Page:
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Hello, my name is Constanze Roman and I’m a Community PM with the Windows Mobile Community Team. If you’ve been curious about porting an iPhone app to the Windows Mobile platform, then I have exciting news for you! We have just published a new technical article on MSDN titled Porting the Amplitude Application from the iPhone to a Windows Mobile Device – a Case Study which outlines the real-world experiences of a developer who ported the popular Amplitude application.
Amplitude picks up any sound in a user’s surroundings through the microphone and then amplifies the sound, rendering it into a rich graphical representation on the device. Amplitude can be used to amplify any sounds, such as human or animal heartbeats, that usually wouldn’t be picked up by the human ear. Amplitude provides a cool user interface featuring an oscilloscope that allows users to view and visually quantify, signal voltages, as you can see the volume of the sound that you are listening to.
Amplitude is well suited for a porting project because it combines a rich user interface with features such as alpha blending and transparency with specific audio and sound requirements, which makes it challenging to port the app but, at the same time, provides a number of helpful learning experiences.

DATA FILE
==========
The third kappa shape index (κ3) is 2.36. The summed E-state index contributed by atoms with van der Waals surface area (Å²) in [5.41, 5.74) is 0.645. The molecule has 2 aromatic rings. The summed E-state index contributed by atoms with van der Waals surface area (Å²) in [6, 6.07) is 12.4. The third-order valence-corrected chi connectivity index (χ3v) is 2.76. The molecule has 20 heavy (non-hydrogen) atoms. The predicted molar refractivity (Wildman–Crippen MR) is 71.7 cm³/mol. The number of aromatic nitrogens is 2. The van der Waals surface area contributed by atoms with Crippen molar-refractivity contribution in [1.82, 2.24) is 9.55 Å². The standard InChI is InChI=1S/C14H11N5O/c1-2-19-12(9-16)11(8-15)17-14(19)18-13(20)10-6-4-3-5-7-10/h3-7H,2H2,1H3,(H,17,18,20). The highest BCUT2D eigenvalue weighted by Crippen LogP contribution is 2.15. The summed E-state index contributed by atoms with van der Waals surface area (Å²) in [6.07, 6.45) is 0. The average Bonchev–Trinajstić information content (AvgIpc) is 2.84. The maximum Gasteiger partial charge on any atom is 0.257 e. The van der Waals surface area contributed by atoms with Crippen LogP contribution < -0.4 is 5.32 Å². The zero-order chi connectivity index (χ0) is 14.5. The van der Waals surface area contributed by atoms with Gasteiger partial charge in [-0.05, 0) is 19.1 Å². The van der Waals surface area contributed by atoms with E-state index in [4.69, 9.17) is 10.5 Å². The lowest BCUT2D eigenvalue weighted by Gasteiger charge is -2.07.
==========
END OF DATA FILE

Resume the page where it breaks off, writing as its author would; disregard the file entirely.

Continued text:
Luke Thompson, a software developer with Gripwire.com, a Seattle-based mobile and social application development company, took on the challenge to find out what it takes to port the iPhone version of Amplitude to a Windows phone. The case study now published on MSDN outlines Thompson’s experience, and provides some key takeaways for developers who want to get into the porting business.
Thompson’s account of his porting experience is especially interesting because it outlines the Community resources he has used to get the information he needs. In his conclusion, Thompson credits the Windows Mobile Developer Community for helping him resolve the issues he encountered along the road, stating that: “The large development community, both within Microsoft and outside, and the various whitepapers, blogs, virtual labs, websites, and other online documentation, offered a wealth of information that provided direction and greatly facilitated problem resolution. The only real challenge was assuring total portability between screens, and that was assured by utilizing the concept of aspect ratios.”